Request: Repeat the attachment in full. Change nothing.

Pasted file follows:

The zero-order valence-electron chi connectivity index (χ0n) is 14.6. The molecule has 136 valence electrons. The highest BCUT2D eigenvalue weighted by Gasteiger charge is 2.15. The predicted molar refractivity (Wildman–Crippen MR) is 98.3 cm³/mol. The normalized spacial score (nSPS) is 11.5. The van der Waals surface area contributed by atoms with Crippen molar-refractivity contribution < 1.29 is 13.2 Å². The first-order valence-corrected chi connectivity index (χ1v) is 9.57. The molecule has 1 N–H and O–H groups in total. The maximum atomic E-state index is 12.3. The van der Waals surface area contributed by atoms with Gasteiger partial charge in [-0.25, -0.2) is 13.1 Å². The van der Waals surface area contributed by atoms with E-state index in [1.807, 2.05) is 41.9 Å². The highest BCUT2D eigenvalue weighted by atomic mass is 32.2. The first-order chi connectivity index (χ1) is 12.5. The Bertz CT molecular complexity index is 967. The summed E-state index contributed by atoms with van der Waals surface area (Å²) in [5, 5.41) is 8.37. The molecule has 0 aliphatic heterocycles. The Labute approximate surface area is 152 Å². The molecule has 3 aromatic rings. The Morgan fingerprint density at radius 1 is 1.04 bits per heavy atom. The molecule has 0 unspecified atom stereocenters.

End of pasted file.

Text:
The zero-order valence-electron chi connectivity index (χ0n) is 14.6. The molecule has 136 valence electrons. The highest BCUT2D eigenvalue weighted by Gasteiger charge is 2.15. The predicted molar refractivity (Wildman–Crippen MR) is 98.3 cm³/mol. The normalized spacial score (nSPS) is 11.5. The van der Waals surface area contributed by atoms with Crippen molar-refractivity contribution < 1.29 is 13.2 Å². The first-order valence-corrected chi connectivity index (χ1v) is 9.57. The molecule has 1 N–H and O–H groups in total. The maximum atomic E-state index is 12.3. The van der Waals surface area contributed by atoms with Gasteiger partial charge in [-0.25, -0.2) is 13.1 Å². The van der Waals surface area contributed by atoms with E-state index in [1.807, 2.05) is 41.9 Å². The highest BCUT2D eigenvalue weighted by atomic mass is 32.2. The first-order chi connectivity index (χ1) is 12.5. The Bertz CT molecular complexity index is 967. The summed E-state index contributed by atoms with van der Waals surface area (Å²) in [5, 5.41) is 8.37. The molecule has 0 aliphatic heterocycles. The Labute approximate surface area is 152 Å². The molecule has 3 aromatic rings. The Morgan fingerprint density at radius 1 is 1.04 bits per heavy atom. The molecule has 0 unspecified atom stereocenters.